23 years later, Kanishka tragedy re-enactedApril 26th, 2008 - 11:43 am ICT by admin
By Gurmukh Singh
Toronto, April 26 (IANS) Twenty-three years after 329 people perished when Air India Kaniskha Flight 182 was bombed off the Irish coast, Canadian filmmaker Sturla Gunnarsson has re-enacted the tragedy in his documentary “Air India 182″. Driven by a mind-numbing narrative, chilling footage, re-enactments and interviews with the loved ones of those who perished, “Air India 182″ gives this so-called “Indian tragedy” a Canadian perspective.
Perhaps the initial Canadian reaction of not owning this aviation disaster till 9/11 was not lost on Gunnarsson who grew up in Vancouver, where Babbar Khalsa plotted the bombing.
It enraged him that despite the fact that most victims were Canadian citizens, the then Canadian Prime Minister Brian Mulroney sent his condolences to his Indian counterpart Rajiv Gandhi.
“The bombing of Air India had little impact on the Canadian psyche. There was no outrage. There was no debate in parliament. There was a total sense of denial by Canadians,” Gunnarsson told IANS at the Canadian International Documentary Festival here where his work premiered last week.
Indeed, “Air India 182″ is a very disturbing sequence of events spread over 16 hours before the bombing and the recovery operations: how two bomb-carrying suitcases were checked in at Vancouver airport by an M. Singh, how they were transferred undetected onto Air India flight 182 and another Canadian flight to Tokyo (where it was to put on an Air India flight to India), and how Flight 182 went off radar screens as it approached Ireland.
In the 16-hour timeline of the documentary, Gunnarsson squeezes in all re-enacted important events - such as the testing of bombs by plot mastermind Talwinder Singh Parmar and Inderjit Singh Reyat, wiretapping of plot conversations and their mindless erasing by the Canadian spy agency, and baggage screening machines conking out at Toronto airport that day.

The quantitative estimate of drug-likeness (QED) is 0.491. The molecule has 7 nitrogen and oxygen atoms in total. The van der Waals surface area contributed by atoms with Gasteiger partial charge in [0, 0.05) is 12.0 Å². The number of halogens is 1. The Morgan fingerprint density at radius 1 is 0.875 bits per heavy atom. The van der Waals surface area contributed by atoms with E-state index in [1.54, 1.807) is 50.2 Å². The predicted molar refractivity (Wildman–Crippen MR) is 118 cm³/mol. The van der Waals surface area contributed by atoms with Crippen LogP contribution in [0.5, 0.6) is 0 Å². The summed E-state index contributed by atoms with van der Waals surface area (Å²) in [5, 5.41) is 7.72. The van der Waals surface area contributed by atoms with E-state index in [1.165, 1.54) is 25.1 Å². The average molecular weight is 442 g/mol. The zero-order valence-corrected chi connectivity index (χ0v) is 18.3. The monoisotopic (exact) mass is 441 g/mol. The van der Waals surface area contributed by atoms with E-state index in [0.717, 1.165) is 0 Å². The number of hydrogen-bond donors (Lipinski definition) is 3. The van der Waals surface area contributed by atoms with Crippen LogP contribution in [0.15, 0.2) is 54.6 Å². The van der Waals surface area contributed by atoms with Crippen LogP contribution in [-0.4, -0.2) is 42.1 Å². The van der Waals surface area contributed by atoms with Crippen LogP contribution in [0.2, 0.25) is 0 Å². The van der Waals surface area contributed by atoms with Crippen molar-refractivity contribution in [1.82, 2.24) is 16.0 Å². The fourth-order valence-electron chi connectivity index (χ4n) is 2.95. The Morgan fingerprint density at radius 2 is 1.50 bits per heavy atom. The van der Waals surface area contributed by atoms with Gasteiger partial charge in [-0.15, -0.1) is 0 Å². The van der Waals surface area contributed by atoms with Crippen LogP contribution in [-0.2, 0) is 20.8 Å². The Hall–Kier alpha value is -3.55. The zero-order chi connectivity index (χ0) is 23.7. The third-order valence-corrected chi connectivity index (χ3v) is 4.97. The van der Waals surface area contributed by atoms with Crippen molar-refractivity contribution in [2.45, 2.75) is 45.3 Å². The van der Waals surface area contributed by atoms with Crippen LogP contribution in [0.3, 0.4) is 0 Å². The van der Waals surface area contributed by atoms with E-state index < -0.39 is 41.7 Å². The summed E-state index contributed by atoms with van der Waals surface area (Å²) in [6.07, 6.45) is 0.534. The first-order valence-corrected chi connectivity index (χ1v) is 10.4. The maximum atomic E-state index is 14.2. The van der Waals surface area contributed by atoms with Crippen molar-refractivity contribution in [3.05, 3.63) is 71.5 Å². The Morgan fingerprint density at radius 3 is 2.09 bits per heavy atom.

But the most moving part relates to the soon-to-be victims saying a lingering last goodbye to their loved ones and their last happy moments on the plane.
The most disturbing part is the footage of recovery operations and identification of bodies in Ireland: how twisted and taut bodies were fished out of the waters by Irish rescuers who were overwhelmed and driven to tears by the magnitude of the tragedy, how one woman identified her sister by the way she wore her eyeliner, and how a woman found only one of her two young boys.
The frequent comments by Jack Hooper, retired deputy director of the Canadian spy agency (called Canadian Security Intelligence Service or CSIS), show how Canadian agencies underestimated threats by Sikh radicals despite repeated warnings by India.
And one cannot be left untouched by the remorse of check-in assistant at Vancouver airport who let an M. Singh prevail upon her to check in the bomb-carrying suits despite non-availability of a connecting flight from Tokyo.
As the filmmaker sums up, “Air India 182″ is a story of “what could go wrong, went wrong” that fateful day.
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